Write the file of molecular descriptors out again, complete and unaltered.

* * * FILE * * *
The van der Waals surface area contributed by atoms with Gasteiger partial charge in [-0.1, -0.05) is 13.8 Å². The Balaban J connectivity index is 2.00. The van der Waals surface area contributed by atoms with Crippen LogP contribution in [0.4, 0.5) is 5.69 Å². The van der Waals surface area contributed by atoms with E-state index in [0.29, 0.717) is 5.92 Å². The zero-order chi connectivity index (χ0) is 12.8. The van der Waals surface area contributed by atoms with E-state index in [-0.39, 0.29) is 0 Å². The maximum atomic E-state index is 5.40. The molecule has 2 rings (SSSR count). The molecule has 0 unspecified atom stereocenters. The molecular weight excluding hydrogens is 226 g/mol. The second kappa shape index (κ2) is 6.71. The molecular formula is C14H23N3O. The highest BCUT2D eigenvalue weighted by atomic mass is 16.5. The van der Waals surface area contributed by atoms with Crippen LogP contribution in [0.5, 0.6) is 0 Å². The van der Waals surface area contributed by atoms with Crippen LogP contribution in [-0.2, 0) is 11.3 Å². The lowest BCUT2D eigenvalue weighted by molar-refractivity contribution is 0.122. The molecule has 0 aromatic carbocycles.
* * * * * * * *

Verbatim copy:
The van der Waals surface area contributed by atoms with Gasteiger partial charge in [-0.1, -0.05) is 13.8 Å². The Balaban J connectivity index is 2.00. The van der Waals surface area contributed by atoms with Crippen LogP contribution in [0.4, 0.5) is 5.69 Å². The van der Waals surface area contributed by atoms with E-state index in [0.29, 0.717) is 5.92 Å². The zero-order chi connectivity index (χ0) is 12.8. The van der Waals surface area contributed by atoms with E-state index in [-0.39, 0.29) is 0 Å². The maximum atomic E-state index is 5.40. The molecule has 2 rings (SSSR count). The molecule has 0 unspecified atom stereocenters. The molecular weight excluding hydrogens is 226 g/mol. The second kappa shape index (κ2) is 6.71. The molecular formula is C14H23N3O. The highest BCUT2D eigenvalue weighted by atomic mass is 16.5. The van der Waals surface area contributed by atoms with Crippen LogP contribution in [0.5, 0.6) is 0 Å². The van der Waals surface area contributed by atoms with Crippen LogP contribution in [-0.2, 0) is 11.3 Å². The lowest BCUT2D eigenvalue weighted by molar-refractivity contribution is 0.122. The molecule has 0 aromatic carbocycles.